The order promises more tax dollars for AI research and development (R&D) and more access to federal data sets for AI testing. It also calls for establishing a regulatory framework and technical standards for AI and for protecting American AI from acquisition by competitors and adversaries. Further, it asks NASA, the Defense Department, and other agencies to dedicate more of their supercomputer resources to AI and asks federal agencies to promote education in the AI field.
“By driving technological breakthroughs in AI, breaking barriers to AI innovation, preparing our workforce for the jobs of the future, and protecting America’s advantage in AI we are ensuring that AI technologies continue to improve the lives of our people, create jobs, reflect our Nation’s values, and keep Americans safe at home and abroad,” the White House said in a Feb. 11 release.
“Continued American leadership in Artificial Intelligence is of paramount importance to maintaining the economic and national security of the United States,” Trump said in the release.
Research and Development
Based on the order, federal agencies that conduct or fund R&D should prioritize AI R&D. That not only includes shifting the focus in 2019, but also encourages the agencies to prioritize AI work in their 2020 budget proposals. Agencies will also be required to track how much they spend on AI work. They should also partner with non-federal and private sector players, including “foreign partners and allies, so all collaborators can benefit from each other’s investment and expertise in AI R&D,” the order states.
Agencies should review their data and models to see where they can increase access to AI researchers and developers “while protecting safety, security, privacy, and confidentiality.” The agencies should also use feedback from the AI R&D community and the public to improve access “and quality of AI data and models.”
The order requires the secretaries of Defense, Commerce, Health and Human Services, and Energy; NASA; and the director of the National Science Foundation to “prioritize the allocation of high-performance computing resources for AI-related applications.”
Regulations and Standards
The order tasks Mick Mulvaney—the director of the Office of Management and Budget who also serves as Trump’s acting chief of staff—to issue a memo on AI within 180 days to federal agencies.
The memo will “inform the development of regulatory and non‑regulatory approaches” to technologies and industries either empowered or enabled by AI “that advance American innovation while upholding civil liberties, privacy, and American values.”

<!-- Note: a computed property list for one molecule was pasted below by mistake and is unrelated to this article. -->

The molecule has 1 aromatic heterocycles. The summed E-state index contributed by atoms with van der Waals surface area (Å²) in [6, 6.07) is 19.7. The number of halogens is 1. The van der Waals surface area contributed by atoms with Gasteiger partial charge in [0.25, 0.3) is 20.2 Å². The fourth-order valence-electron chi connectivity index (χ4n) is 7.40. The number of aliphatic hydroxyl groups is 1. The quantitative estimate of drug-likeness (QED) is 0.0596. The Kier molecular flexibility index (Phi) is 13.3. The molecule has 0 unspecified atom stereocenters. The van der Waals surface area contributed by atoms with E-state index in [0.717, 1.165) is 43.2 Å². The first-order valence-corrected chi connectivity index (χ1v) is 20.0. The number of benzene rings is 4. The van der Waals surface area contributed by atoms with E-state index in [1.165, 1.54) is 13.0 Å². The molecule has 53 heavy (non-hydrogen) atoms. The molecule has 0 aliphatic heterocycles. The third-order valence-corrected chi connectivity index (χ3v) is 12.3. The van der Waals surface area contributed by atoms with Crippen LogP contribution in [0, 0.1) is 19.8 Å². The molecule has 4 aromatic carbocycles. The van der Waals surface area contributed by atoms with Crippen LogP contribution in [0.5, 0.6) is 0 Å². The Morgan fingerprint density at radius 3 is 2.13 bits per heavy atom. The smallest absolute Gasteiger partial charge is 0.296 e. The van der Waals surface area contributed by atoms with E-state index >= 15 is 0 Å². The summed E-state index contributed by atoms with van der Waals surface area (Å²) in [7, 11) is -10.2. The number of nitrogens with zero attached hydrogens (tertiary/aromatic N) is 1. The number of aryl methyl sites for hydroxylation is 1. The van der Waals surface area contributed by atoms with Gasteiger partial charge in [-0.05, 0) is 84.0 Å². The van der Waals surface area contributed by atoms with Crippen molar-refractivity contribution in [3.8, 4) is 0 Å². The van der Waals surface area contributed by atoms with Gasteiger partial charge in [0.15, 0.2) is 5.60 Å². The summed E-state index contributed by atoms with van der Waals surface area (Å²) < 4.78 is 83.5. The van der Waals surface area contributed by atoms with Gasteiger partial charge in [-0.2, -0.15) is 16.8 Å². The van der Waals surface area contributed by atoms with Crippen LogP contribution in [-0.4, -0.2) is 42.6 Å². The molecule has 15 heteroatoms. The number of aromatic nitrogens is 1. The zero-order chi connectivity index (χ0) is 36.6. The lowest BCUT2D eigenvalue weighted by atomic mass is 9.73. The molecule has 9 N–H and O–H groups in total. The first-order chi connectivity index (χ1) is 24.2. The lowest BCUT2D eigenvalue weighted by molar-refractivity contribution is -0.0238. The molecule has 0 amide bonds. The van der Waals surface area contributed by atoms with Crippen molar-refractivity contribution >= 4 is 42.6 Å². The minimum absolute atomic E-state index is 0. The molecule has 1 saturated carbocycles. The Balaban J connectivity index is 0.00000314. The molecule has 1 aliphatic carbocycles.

The memo will also “consider ways to reduce barriers to the use of AI technologies in order to promote their innovative application while protecting civil liberties, privacy, American values, and United States economic and national security.”
The memo will be open to public comment.
Agencies involved in regulation will then have 180 days to get back to Mulvaney with plans on how to bring their regulatory regimes in line with the memo.
Meanwhile, Walter Copan, director of the National Institute of Standards and Technology, will have 180 days to create a plan for developing “technical standards and related tools in support of reliable, robust, and trustworthy systems that use AI technologies.”
Education and Protection
The federal fellowship and service programs are required by the order to prioritize AI areas of study for education grants.
Trump also issued a national security memo on Feb. 11, that gives his national security adviser, John Bolton, 120 days to “organize the development of an action plan to protect the United States advantage in AI and AI technology critical to United States economic and national security interests against strategic competitors and adversarial nations.“
“The United States must drive technological breakthroughs in AI across the Federal Government, industry, and academia in order to promote scientific discovery, economic competitiveness, and national security,” the order stated.